So duck and roll, I might vomit a rainbow. I’m feeling better. I think. Thanks for reading. Have a cookie and five gold kitty stars if you got this far. Happy gaming.

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About Silverangel

https://kittykittyboomboom.wordpress.com/ View all posts by Silverangel

2 responses to “Elder Scrolls: A Hearty Alchemy

  • commenter formerly called wumpus

    Mention classes and powers in MMO and hear the inevitable lament for a dying DDO…

    If there is a spell slot in the player’s handbook for your class & level, you have a power to use. If an item you are wearing has a power, you can use that power. If you have enhancements (8 years of power creep…) that include powers, you can use them. When I started DDO, you had a rolling button bar of 10 sets of 10 powers, and could cut and paste them onto your desktop. This was, of course, intolerable: now it is 20 strips. The only real restriction is that you can’t use most of them in non-hostile common areas (there is of course no difference between combat and non-combat modes, just “in dungeon/on quest” and not).

    Classes contain most of the players handbook (although druids took what, 6 years?). The real magic is that you can add up to 3 classes (half-elves have a dilettante power which gives them limited powers in an extra class without taking it). My favorite character was a ranger with a single rogue level (and highly nerfed monk level): he could melee, do archery, find/remove traps with the best of them. Probably the most shocking was the sorcerer/paladin/monk? build that was primarily a melee based sorcerer (with impossibly high saves (just recently nerfed), self healing, and a full spell array). If you really want to see some creative builds, check out the characters in a perma-death guild (normal DDO give bonuses for pure characters, perma-death players need to optimize their survivability at every single level).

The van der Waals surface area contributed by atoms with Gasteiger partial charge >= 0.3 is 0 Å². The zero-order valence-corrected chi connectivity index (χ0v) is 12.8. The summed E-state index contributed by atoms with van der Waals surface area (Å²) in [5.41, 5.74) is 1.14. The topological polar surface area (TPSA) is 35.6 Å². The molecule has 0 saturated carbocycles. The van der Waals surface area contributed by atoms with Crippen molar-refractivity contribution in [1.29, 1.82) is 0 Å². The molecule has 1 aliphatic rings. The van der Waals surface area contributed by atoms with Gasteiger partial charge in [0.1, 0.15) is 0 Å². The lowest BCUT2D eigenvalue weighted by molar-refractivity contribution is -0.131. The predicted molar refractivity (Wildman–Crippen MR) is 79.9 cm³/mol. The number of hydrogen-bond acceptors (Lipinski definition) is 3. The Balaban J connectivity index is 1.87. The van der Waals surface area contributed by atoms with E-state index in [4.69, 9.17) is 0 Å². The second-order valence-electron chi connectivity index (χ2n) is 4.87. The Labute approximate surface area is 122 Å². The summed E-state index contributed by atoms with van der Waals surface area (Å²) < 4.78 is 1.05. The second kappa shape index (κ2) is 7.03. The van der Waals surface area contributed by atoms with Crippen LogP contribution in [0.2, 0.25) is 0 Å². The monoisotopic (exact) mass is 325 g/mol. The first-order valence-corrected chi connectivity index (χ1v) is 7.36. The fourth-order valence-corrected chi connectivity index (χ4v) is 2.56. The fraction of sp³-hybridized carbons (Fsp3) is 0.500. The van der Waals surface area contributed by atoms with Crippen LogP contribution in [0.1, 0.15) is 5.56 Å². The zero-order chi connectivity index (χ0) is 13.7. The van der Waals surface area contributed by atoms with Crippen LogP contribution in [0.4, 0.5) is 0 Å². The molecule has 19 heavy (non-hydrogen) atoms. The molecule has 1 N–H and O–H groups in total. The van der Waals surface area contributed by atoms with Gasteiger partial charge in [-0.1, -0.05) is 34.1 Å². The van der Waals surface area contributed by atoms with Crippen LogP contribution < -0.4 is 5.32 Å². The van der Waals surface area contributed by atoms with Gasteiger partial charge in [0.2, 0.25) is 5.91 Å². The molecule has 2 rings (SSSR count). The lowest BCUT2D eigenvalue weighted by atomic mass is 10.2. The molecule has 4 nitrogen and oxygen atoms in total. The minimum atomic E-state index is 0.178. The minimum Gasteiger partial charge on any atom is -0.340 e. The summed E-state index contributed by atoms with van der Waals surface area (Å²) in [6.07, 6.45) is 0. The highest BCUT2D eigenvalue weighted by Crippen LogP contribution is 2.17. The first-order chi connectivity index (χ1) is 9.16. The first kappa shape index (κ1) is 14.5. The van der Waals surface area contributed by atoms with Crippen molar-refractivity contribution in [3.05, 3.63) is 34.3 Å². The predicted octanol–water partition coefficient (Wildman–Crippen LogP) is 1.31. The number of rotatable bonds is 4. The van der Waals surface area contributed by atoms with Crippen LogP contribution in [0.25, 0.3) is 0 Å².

Basically, you can mix and match whatever melee/spell damage/combat control/healing you can find (tanking isn’t popular, takes forever to grind the parts, and tends to get nerfed). Pretty much all the sub-game of building characters from D&D 3.x is carried along into DDO (although since the game is fundamentally different, don’t assume that having the SRD memorized will help you at all in DDO. I’m having enough trouble figuring out how badly my players are built after a 1~2 year vacation).

    If you ever meet a MMO designer, please direct them to DDO (and D&D 3.x, but DDO is proof that it works in a MMO) before it’s too late. The wonderful combat system (for 2008) might becoming standard by now, but the classes need to be copied as well.

    • Silverangel

      “This was, of course, intolerable: now it is 20 strips.” Haha! Too funny. I played a ranger/rogue for a bit in Neverwinter. A few rogue levels is a big help. I’ve done paladin/sorcerer too, but it used to be (like back in 2E?) a monk level did nothing for anyone, ever. I think I prefer it that way. I have a feeling an MMO designer or two drops by this blog every now and then. Someday, if the trend continues, D&D might well be playable on a console controller? Blech. Good post, Sir Formerly Wumpus. Thanks a bunch and have a good weekend. It’s intriguing at this point how long and how effectively Turbine can keep going with all of its MMOs.